Jimmy Wales, Co-founder, Wikipedia, talks about ensuring authenticity of content in today's times, and why the non-profit will always be ad-free.
Who really are the content creators on Wikipedia, and how do you ensure content neutrality?
Everything you see on Wikipedia is from our community of volunteers, 80,000 in all, who do a small amount of work on one or two topics they are interested in. From these, there are 3,000-5,000 people responsible for organising it all. People who curate content and edit are all volunteers. We don't have any in-house editors, though there are a couple of people in the staff who process the edits someone suggests on phone, or pass them along to the community. It is a very strong community where people keep an eye on each other and enforce rules on each other
The number of fake pages and hoaxes on Wikipedia is increasing. How are you tackling this?
Is it increasing? I will have to look that up. Interestingly, hoaxes on Wikipedia are completely obscure. Even if someone wrote a plausible page - for instance, about a 13th century painter - no one reads it much. However, if there is fake content around a topical issue, say, Hillary Clinton, then it will not be successful at all as Wikipedia volunteers are very sophisticated about this sort of thing. We have a strong resistance to fake content; the community is vigilant and experienced about making judgements on the news source.
Wikipedia is still a not-for-profit organisation. How will having ads affect its content?
If a platform is not advertising driven, it is trusted a lot more by users. People understand that Wikipedia has its flaws, but it is not driven by advertisers, and that's a comfort they have. Also, reading on Wikipedia is not interrupted by advertisements. Yes, there are those fundraising banner ads, but they are minimal, and are run only during some parts of the year. Though ads mean we can make more money, and do a lot of other things, we would rather not. Organisations by nature tend to follow the money; it is very difficult to resist it. At Wikipedia, we are as concerned about the next million readers in Sub-Saharan Africa as we are about the next million readers in California. But if we were advertisement-driven, we would have to take care of readers in the developed markets, and be more interested to monetise that opportunity. Right now, we are interested in about everyone on the planet. We also care about what they are reading more - whether Elizabethan poetry or topics on travel. We are not thinking of areas that will allow for more revenue generating opportunities.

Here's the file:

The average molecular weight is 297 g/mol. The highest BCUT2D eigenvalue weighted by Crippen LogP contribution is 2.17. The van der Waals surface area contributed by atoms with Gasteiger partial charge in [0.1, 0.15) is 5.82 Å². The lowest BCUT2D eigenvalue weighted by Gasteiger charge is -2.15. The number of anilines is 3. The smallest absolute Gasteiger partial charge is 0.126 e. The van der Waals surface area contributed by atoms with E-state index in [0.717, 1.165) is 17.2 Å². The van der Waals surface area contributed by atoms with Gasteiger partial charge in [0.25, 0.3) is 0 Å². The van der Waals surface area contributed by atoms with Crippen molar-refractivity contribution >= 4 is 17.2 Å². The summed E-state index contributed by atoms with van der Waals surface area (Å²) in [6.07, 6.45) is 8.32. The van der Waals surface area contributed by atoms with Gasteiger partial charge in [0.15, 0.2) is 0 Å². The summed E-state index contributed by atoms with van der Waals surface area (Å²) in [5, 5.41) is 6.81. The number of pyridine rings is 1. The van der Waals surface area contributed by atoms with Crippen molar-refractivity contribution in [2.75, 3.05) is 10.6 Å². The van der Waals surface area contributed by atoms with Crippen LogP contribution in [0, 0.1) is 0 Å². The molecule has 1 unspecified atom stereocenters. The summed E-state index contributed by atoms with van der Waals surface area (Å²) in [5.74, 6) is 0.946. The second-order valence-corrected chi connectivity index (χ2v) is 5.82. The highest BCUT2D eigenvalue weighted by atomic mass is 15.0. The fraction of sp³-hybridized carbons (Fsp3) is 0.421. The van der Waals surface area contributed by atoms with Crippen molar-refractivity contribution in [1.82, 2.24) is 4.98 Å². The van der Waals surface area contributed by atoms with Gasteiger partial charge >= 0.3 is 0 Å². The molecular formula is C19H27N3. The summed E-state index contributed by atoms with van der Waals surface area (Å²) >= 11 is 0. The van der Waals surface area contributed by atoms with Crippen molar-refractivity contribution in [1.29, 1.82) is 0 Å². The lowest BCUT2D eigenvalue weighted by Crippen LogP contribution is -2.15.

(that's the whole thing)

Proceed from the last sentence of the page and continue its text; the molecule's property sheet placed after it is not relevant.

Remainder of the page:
Video and voice are redefining how content is delivered online. But we don't see much change on Wikipedia...
That's not where we see our future. We would like to have videos such as historical footage and video explainers, but it is not an overriding concern. The concern really is providing quality experience. Hence, we refresh the design from time to time, but it will never be dramatic so as to surprise anyone. The nature of Wikipedia is that text and images have to be readable. We don't want anyone to have an experience where they can't find anything. Commercial websites rely on videos because ad rates for videos are quite good. Nothing wrong with that; but Wikipedia is not advertisement-driven, and hence, not really bothered about videos.